IE 11 is not supported. For an optimal experience visit our site on another browser.

Feds: Technology could've prevented train crash

/ Source: The Associated Press

Federal officials blamed railroads Monday for refusing their requests to install an expensive safety feature on all U.S. tracks that many say could have prevented Southern California's deadly commuter train crash.

Railroads have balked at the cost and reliability of the technology, which is in use on only 2,600 miles of track out of about 140,000 miles nationwide.

The technology has not been installed on the Los Angeles track where 25 people died in a crash on Friday.

"Many times in this country, we regulate by counting tombstones," said Barry M. Sweedler, former director of the Office of Safety Recommendations for the National Transportation Safety Board.

"Unfortunately, it takes a tragedy like this with many people dead for action to take place, even though people in the know knew what needed to be done and didn't do it," he said.

The system known as positive train control monitors train location and speed using satellite-based positioning systems and digital communication. It can engage the brakes if a train fails to heed signals or gets on the wrong track.

The head-on collision between a Metrolink commuter train and a Union Pacific freight train was the deadliest rail accident in 15 years. The commuter train drove through three warning light signals before striking the freight train.

NTSB board member Kitty Higgins has said the positive control technology could have prevented the crash.

"I've seen it tested," she said. "It makes a difference."

Rep. Jim Oberstar, chairman of the House Transportation Committee, said in statement the accident was preventable and "the unwillingness of rail companies to make the needed investments in safety have prevented this technology from being fully implemented."

The Association of American Railroads, the lobbying arm for the freight railroads, said it has concerns that the technology has not been perfected.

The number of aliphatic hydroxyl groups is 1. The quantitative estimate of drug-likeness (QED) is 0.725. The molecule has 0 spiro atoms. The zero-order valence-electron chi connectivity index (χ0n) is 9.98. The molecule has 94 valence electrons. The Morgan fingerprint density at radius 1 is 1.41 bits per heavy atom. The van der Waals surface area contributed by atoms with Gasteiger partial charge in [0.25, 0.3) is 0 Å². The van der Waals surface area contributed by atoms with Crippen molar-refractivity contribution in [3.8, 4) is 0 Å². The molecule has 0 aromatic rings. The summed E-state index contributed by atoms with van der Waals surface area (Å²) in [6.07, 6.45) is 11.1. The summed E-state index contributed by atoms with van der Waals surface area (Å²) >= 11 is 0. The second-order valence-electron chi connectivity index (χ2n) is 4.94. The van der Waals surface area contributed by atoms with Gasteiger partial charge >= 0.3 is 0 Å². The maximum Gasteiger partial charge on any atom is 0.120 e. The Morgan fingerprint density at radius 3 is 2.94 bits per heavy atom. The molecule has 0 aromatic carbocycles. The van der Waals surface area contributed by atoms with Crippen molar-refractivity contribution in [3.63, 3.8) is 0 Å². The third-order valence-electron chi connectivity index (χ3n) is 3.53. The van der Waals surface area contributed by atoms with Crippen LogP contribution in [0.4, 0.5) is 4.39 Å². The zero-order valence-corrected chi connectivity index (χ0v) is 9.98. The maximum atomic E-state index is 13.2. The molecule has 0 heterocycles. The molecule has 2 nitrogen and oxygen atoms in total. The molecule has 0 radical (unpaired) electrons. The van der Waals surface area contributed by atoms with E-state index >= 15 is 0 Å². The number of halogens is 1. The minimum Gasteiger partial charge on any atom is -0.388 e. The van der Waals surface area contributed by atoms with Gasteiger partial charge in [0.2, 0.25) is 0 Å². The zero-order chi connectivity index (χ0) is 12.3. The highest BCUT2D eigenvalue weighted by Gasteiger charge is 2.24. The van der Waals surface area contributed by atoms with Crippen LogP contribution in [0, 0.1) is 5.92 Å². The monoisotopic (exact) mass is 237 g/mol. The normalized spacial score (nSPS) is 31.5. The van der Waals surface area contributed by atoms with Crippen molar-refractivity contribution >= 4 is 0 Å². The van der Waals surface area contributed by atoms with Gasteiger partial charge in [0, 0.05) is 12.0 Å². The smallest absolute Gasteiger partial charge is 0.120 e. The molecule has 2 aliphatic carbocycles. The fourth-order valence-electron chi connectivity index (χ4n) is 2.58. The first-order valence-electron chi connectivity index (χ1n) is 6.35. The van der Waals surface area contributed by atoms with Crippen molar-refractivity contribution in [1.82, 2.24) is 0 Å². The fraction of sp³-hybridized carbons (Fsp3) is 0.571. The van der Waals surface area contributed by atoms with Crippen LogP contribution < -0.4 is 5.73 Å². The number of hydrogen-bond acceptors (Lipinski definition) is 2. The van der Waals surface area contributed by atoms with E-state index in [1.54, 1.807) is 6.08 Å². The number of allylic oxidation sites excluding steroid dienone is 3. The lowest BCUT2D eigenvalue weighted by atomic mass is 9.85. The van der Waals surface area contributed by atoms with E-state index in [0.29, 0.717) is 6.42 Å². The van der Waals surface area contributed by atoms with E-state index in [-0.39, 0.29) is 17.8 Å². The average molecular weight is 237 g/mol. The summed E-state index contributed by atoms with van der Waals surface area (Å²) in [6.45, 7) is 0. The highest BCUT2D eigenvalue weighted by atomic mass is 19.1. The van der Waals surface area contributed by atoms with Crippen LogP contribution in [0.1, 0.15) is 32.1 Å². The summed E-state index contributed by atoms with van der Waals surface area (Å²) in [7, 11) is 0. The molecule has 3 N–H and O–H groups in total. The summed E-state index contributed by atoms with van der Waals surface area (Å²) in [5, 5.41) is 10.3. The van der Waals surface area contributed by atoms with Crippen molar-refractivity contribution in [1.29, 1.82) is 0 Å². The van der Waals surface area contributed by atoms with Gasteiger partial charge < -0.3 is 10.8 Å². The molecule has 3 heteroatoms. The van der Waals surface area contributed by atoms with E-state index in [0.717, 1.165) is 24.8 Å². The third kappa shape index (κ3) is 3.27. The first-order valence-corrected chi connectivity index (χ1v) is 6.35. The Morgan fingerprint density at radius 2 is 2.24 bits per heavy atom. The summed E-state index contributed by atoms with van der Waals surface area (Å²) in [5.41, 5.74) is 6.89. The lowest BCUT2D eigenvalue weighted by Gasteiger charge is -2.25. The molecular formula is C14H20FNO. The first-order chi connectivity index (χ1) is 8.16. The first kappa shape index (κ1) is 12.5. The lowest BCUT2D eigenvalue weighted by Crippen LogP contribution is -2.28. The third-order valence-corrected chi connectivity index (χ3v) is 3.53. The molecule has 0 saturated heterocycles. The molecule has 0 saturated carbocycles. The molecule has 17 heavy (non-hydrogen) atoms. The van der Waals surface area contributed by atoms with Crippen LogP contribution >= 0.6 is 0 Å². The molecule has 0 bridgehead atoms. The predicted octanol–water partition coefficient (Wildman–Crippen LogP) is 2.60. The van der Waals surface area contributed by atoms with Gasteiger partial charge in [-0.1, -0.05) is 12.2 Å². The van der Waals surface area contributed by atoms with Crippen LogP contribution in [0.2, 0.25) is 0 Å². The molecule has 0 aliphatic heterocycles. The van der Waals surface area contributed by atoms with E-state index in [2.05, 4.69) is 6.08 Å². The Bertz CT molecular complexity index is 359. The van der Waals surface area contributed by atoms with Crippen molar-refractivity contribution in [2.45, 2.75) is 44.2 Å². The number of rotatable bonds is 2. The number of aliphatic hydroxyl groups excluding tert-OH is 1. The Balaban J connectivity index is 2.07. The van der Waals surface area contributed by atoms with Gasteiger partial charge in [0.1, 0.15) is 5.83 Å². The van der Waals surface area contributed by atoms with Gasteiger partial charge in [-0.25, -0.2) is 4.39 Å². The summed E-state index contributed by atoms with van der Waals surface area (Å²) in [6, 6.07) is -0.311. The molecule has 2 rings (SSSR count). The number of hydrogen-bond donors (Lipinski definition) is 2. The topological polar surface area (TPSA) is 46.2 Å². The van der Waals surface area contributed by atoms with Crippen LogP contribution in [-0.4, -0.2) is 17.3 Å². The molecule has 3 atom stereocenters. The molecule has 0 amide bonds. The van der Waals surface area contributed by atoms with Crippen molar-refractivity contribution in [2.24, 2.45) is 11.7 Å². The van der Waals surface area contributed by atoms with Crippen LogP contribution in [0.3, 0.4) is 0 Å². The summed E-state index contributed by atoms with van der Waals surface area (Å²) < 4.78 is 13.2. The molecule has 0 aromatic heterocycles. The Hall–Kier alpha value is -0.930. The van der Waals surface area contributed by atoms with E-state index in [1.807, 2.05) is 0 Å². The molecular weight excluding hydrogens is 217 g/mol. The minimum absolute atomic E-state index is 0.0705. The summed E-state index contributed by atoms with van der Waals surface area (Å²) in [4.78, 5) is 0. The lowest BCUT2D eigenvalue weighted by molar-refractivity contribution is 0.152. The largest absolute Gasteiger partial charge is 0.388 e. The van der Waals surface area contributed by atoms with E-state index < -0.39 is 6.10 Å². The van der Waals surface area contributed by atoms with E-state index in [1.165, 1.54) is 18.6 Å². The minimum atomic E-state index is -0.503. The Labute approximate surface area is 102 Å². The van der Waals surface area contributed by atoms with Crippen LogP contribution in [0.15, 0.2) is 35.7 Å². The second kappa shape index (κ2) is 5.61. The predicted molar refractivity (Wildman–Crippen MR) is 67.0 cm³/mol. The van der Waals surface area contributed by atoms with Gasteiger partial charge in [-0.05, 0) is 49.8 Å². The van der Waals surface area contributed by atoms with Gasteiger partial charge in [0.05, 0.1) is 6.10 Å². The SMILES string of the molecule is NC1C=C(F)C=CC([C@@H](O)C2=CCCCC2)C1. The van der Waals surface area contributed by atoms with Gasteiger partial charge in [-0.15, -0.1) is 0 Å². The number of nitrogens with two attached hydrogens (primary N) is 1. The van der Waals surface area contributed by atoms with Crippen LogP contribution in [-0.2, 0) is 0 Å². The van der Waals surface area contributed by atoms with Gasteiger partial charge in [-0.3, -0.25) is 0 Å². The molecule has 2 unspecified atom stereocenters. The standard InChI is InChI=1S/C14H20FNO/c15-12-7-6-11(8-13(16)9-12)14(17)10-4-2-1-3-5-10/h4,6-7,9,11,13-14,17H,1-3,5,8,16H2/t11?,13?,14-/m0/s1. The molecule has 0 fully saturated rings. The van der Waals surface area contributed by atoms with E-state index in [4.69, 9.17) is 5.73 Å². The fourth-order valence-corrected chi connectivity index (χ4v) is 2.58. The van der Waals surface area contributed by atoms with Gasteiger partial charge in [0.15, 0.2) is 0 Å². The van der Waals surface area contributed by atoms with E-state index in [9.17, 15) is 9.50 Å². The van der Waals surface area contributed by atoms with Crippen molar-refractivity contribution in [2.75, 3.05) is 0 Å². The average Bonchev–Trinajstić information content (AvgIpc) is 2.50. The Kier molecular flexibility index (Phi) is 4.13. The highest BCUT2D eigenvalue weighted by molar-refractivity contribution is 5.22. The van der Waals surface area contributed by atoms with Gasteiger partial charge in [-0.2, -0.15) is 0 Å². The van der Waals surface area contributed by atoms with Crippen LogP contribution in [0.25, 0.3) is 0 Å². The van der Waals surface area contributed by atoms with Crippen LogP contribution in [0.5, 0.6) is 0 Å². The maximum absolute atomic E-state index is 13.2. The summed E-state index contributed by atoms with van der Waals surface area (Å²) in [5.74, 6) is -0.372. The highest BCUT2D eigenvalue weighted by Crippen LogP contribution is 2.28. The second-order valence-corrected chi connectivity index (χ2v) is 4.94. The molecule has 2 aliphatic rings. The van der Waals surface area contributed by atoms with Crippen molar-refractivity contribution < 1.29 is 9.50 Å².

"This is not off-the-shelf technology. You can't put something like this into place unless it's been thoroughly tested and proven to be effective," association spokesman Tom White said.

Congress has approved different versions of a bill that would require major railroads to develop a plan to use positive train control, but final legislation has not been passed.

The Federal Railroad Administration said it would cost at least $2 billion to install the technology nationwide. The railroads would likely carry the bulk of that cost.

Part of the challenge, officials said, is getting the nation's railroads to install systems that are compatible.

It could take five years to resolve technical issues, even before the system goes into widespread use, the Federal Railroad Administration said.

In Massachusetts, the commuter rail system is equipped with sensor technology designed to stop a train on the tracks if it fails to stop at a signal or if another train is in its path.

The system, known as "Cab Signal with Positive Stop," was used in March, when a 112-ton freight car parked at a lumber yard came loose and barreled almost three miles along the tracks toward a commuter rail train carrying 300 passengers during rush hour. The technology sensed the freight train on the tracks and stopped the commuter train.

The freight train still struck the commuter train, and 150 people suffered mostly minor injuries. But the impact was not as severe as it could have been, said Joe Pesaturo, a spokesman for the Massachusetts Bay Transportation Authority.

Train accidents in the U.S. have remained fairly constant over the past decade. A total of 2,617 accidents, which include collisions and derailments, were reported last year.

Metrolink dispatchers use computers to monitor train traffic and send signals to control flow along the tracks. Engineers are required to obey trackside signals, which are then relayed by radio to a conductor on board. Those conversations can be heard by the dispatcher and are recorded.

It remains unclear what, if anything, was said between the engineer and conductor before the crash in Los Angeles. A dispatcher tried to alert the Metrolink engineer about the oncoming train, but the call came too late.

A spokesman for Metrolink, which carries about 50,000 riders a day, did not respond to an e-mail seeking comment.

Experts say a safety system that relies on track signals is open to tragic mistakes.

"The red light is the last straw," said University of Southern California engineering professor Najmedin Meshkati. "The light bulb could go out and you would not have a red signal."

The Los Angeles collision was the deadliest passenger train crash since Sept. 22, 1993, when Amtrak's Sunset Limited plunged off a trestle into a bayou near Mobile, Ala., moments after the trestle was damaged by a towboat; 47 people were killed.